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Waiting for the Better Reward: Comparison of Delay of Gratification in Young Children across Two Cultures

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Ding, Ning 
Frohnwieser, Anna 
Miller, Rachael 


Delay of gratification – a form of self-control – is the ability to forsake immediately available rewards in order to obtain larger-valued outcomes in future, which develops throughout the pre-school years. The majority of previous research in this area has been conducted with Western populations, therefore knowledge of Eastern children’s performance is scarcer. Here, we tested delay of gratification in 136 3 to 5-year-old British (n=61) and Chinese (n=75) children using Bramlett et al. (1) delay choice paradigm previously used in non-human primates, which featured a mechanized rotating tray that sequentially moves rewards within reach. Additionally, we administered 3 inhibitory control tasks and 1 standardised delay choice task to Chinese pre-schoolers (British children were not tested). We aimed to investigate the influence of culture, reward type and reward visibility on pre-schoolers’ ability to delay gratification. We found significant age-related improvements in delay of gratification ability in both countries and children performed better when presented with rewards varying in quality than quantity. Consistent with previous cross-cultural literature, Chinese children showed better overall performance than their British peers when reward visibility was manipulated (though reward visibility itself had no significant effect on performance). There were significant correlations in Chinese children’s performance in Bramlett et al. (1) delay choice paradigm and performance in some (though not all tested) inhibitory control tasks. We discuss these results in relation to task demands and the broader social orientation of self-control. We concluded that the intuitive comparative assessment of self-control task taps into children’s delay of gratification ability. Our results emphasize the importance of testing for socio-cultural influences on children’s cognitive development.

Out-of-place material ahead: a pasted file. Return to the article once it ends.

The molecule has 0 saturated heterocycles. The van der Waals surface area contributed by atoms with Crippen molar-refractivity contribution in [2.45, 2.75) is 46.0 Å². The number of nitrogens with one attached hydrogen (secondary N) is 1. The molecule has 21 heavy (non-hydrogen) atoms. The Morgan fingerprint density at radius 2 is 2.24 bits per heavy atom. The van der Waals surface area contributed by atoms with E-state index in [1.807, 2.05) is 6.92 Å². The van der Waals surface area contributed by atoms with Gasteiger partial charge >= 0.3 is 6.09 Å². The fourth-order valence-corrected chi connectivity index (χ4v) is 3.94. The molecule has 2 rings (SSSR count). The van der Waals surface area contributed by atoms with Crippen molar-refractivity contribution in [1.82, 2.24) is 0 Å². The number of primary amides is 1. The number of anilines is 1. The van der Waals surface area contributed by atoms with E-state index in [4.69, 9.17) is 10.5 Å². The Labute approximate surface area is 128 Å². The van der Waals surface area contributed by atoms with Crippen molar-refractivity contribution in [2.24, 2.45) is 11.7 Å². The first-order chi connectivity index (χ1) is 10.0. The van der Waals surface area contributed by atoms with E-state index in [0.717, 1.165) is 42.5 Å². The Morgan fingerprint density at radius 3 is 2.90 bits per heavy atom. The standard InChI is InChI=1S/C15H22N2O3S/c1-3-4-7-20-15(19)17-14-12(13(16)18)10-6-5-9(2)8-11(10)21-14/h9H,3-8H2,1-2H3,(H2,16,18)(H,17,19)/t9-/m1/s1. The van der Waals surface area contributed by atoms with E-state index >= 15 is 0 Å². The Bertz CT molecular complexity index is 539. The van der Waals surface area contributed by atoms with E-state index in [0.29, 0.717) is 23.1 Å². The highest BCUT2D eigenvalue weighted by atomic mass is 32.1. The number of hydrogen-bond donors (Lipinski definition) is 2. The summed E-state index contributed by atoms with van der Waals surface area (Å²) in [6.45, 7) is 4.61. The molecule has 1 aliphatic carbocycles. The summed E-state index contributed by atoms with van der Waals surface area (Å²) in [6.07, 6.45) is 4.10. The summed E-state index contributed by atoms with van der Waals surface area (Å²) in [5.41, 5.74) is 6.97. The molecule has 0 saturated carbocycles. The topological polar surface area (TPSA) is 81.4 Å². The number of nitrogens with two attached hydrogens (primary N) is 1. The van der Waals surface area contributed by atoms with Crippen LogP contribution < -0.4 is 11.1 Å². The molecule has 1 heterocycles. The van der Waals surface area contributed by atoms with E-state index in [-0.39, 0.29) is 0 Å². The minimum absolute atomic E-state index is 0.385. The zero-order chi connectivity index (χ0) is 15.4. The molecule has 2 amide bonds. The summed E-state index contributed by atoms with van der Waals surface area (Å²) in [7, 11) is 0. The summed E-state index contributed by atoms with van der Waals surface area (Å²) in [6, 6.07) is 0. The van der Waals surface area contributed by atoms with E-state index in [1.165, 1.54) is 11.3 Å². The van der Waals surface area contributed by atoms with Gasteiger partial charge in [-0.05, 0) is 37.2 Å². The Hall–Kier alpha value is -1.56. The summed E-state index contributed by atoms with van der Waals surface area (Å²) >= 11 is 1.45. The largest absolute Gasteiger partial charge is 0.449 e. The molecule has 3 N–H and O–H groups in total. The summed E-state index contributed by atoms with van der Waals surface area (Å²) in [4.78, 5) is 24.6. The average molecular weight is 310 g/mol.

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PLoS One

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Public Library of Science (PLoS)
The study was funded by the European Research Council under the European Union’s Seventh Framework Programme (FP7/2007-2013)/ERC Grant Agreement No. 3399933, awarded to N.S.C. Additional funding was received from Chinese Scholarship Council awarded to N.D for her doctoral study at University of Cambridge. The funders had no role in study design, data collection and analysis, decision to publish, preparation of the manuscript.